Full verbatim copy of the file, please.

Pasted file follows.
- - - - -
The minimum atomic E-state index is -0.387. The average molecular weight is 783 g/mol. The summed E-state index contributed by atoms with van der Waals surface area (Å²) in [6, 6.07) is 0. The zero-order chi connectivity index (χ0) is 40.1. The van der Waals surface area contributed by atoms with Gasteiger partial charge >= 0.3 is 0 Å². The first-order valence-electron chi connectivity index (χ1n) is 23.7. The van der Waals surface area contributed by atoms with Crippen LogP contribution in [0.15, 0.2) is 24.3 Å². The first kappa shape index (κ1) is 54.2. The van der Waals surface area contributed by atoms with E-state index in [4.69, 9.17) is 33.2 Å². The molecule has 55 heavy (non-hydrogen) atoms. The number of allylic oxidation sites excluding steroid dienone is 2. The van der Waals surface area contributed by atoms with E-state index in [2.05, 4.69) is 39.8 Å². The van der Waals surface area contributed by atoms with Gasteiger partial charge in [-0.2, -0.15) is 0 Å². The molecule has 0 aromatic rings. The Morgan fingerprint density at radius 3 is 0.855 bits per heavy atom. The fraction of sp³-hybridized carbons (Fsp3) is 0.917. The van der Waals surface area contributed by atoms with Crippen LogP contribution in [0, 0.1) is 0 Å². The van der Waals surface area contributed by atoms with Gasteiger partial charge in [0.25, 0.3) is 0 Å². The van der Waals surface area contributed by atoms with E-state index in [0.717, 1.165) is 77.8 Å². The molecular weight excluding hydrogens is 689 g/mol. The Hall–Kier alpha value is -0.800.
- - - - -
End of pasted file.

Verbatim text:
The minimum atomic E-state index is -0.387. The average molecular weight is 783 g/mol. The summed E-state index contributed by atoms with van der Waals surface area (Å²) in [6, 6.07) is 0. The zero-order chi connectivity index (χ0) is 40.1. The van der Waals surface area contributed by atoms with Gasteiger partial charge >= 0.3 is 0 Å². The first-order valence-electron chi connectivity index (χ1n) is 23.7. The van der Waals surface area contributed by atoms with Crippen LogP contribution in [0.15, 0.2) is 24.3 Å². The first kappa shape index (κ1) is 54.2. The van der Waals surface area contributed by atoms with E-state index in [4.69, 9.17) is 33.2 Å². The molecule has 55 heavy (non-hydrogen) atoms. The number of allylic oxidation sites excluding steroid dienone is 2. The van der Waals surface area contributed by atoms with E-state index in [2.05, 4.69) is 39.8 Å². The van der Waals surface area contributed by atoms with Gasteiger partial charge in [-0.2, -0.15) is 0 Å². The molecule has 0 aromatic rings. The Morgan fingerprint density at radius 3 is 0.855 bits per heavy atom. The fraction of sp³-hybridized carbons (Fsp3) is 0.917. The van der Waals surface area contributed by atoms with Crippen LogP contribution in [0, 0.1) is 0 Å². The van der Waals surface area contributed by atoms with Gasteiger partial charge in [0.25, 0.3) is 0 Å². The van der Waals surface area contributed by atoms with E-state index in [0.717, 1.165) is 77.8 Å². The molecular weight excluding hydrogens is 689 g/mol. The Hall–Kier alpha value is -0.800.